I went all the way around and anywhere the seat cover looked a little loose, I picked up the edge, put a drop of super glue and clamped it.
29B993AA-BAAD-460C-850D-99C44E568F37.jpeg
46BBE4E3-DF67-4878-9C28-E1E9BB356B74.jpeg

Ok, the seat cover is on and I want to reattach my seat trim that I took off in the beginning. The original trim hardware looked like long skinny machine screw that had a domed rivet head. I replaced it with countersunk machine screws from the hardware store. I reused the square track holders.
B0772ABE-B770-47FA-A708-8A924E6DF187.jpeg
3CB969B2-EA64-4C89-9D20-4292877FA4A3.jpeg

Now you can see why I marked where the trim bolt holes are, they would’ve been difficult to find otherwise.
6EE58B1F-82E9-43E5-ABF6-4619D30A8D9E.jpeg
BC02244D-1C9A-4581-B699-6CC6F75F234C.jpeg

Everything positioned, start fitting the trim back on and start tightening them down. I had to grab the end of the screws with pliers and pull them so that I could tighten the nuts down.
D04DF672-B736-4315-AE1F-FC2660AA49BB.jpeg

I used blue thread locker when it got up close to being tight. So everything’s been tightened , originally the factory just hammered these screws over sideways. I cut them off, leaving some thread exposed and tapped the end of the screws with a hammer to kinda roll the threads over a little.
F394A271-4BC3-4EF3-AF48-34ECEA56A3A0.jpeg

And the end results.
6F198B20-DCCD-43EC-A5A2-920816E45358.jpeg
739C309C-2E6E-481F-8EF1-DD67AC4FD825.jpeg
32252DBF-A9B6-42EB-90D6-3D652CCDD9B4.jpeg


About the hand rail, that’s a story for my XS2 build thread! :rolleyes:
Until next time
Bob
 

Mailman

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What cover did you use and what'da think of it? I have yet to find a repo cover up to OEM standards.

I’ll have to look and see. But it was an eBay seller located in England. It wasn’t cheap, and it took FOREVER to get here. So long in fact that I thought it got lost and started a claim.
The seller begged me to wait a while more and about a week later it arrived. I want to say it was 5 or 6!weeks to receive it.
I like it, I do think there are others just as nice or maybe even better ( For more money of course)
I’ll look it up later, not home now.
 

aldo5468

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This is part of my XS2 restoration that I’m doing. More on that here ,

http://www.xs650.com/threads/mailman’s-xs2-a-sympathetic-restoration.51520/

I know a lot of you have done this, probably multiple times, but if you never have, it’s sometimes hard to find good information on how to do it. So with that in mind I’m going to write a photo intensive little how to. Others might have different methods but this is how I did it. Let’s begin.....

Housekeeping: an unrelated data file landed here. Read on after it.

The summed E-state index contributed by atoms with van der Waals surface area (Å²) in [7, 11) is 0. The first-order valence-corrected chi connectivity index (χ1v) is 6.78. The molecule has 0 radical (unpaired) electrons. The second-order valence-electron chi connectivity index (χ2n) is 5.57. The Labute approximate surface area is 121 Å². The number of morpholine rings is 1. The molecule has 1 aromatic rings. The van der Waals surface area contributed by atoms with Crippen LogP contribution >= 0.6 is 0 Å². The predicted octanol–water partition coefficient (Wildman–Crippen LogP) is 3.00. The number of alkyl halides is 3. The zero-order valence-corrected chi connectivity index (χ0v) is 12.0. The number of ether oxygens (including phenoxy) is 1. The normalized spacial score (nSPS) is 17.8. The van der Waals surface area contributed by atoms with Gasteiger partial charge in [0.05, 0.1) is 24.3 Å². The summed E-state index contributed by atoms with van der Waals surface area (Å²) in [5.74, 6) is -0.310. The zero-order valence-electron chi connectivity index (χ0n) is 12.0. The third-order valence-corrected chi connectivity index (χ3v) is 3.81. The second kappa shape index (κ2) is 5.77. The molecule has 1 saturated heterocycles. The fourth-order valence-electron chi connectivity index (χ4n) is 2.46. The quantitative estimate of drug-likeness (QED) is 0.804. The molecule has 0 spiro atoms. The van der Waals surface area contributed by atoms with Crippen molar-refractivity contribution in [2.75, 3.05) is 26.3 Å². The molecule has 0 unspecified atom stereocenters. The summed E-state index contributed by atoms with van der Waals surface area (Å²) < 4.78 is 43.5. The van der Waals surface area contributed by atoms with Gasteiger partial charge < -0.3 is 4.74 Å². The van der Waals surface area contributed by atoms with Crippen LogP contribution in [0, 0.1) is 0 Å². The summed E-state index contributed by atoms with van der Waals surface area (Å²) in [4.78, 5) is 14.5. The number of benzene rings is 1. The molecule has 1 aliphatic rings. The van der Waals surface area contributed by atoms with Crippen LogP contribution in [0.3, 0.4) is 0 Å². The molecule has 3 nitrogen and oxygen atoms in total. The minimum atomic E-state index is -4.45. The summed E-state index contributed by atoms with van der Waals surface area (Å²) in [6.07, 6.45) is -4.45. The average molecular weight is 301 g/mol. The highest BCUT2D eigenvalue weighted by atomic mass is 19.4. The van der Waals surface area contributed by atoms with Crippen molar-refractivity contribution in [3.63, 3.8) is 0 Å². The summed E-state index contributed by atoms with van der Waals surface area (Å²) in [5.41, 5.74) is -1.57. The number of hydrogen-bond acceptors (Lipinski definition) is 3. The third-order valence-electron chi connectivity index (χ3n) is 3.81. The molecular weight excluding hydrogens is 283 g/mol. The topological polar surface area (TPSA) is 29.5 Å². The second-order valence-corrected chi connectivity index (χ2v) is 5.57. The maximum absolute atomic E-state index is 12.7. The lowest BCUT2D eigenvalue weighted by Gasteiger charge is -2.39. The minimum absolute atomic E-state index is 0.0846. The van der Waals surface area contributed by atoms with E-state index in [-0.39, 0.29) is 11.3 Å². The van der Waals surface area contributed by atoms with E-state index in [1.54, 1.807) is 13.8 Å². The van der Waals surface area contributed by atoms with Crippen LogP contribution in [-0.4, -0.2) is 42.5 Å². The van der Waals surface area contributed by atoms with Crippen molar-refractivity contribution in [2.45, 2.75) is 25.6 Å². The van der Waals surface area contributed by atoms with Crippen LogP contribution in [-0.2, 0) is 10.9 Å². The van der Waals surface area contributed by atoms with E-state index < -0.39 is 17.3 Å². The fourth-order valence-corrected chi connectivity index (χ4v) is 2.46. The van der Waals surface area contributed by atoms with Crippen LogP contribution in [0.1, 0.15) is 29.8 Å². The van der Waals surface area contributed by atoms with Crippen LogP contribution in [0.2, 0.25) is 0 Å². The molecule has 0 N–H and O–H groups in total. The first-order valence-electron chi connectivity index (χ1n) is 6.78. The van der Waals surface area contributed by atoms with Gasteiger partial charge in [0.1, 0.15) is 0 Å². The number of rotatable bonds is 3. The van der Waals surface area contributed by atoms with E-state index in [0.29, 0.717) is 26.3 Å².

My original seat was rotted and ripped, the foam was crumbling and useless, so this was a total rebuild. I have looked back through forum searches and found that at various times replacement seat foams have been available through various vendors. As of this time I am aware of only one resource, HVCycle.
The first thing I did was strip everything down and sand and paint the pan. For this project I bought a new seat foam, generic upholstery tack strips from eBay , and a new seat cover.

First glue the rubber bead that was removed earlier, back on to the edge of the seat pan, this keeps the metal edge from cutting the vinyl. In this photo you can see the tack strips that I will be cutting to fit and attaching with pop rivets.
View attachment 119860
Attach the tack strips. Note: my seat pan is an early model, the original seat cover had a heavy cord stitched into the bottom edge, which was held in place by clips. I removed the clips because my seat cover is an oversized cut to fit at the bottom edge. Later model seat pans have diamond shape teeth to hold the seat cover. Most of the time they can be reused. Another source for tack strips is HVCycle.
View attachment 119861 View attachment 119862 View attachment 119863
I went back around after this with two small hammers and flattened the pop rivets. Next step, and I didn’t photograph this because I had to move fast, spray adhesive to the top side of the pan where the foam will rest and the bottom side of the foam and quickly put the two together. Buy a spray adhesive that has foam listed on its uses. Mine said to assemble foam while still wet and it dries fast! So...foam is on and I used clothes pins to hold the edges while the adhesive dried. Also you will see the painters tape with arrows, those are to locate the holes in the pan for my trim molding that will be covered up later.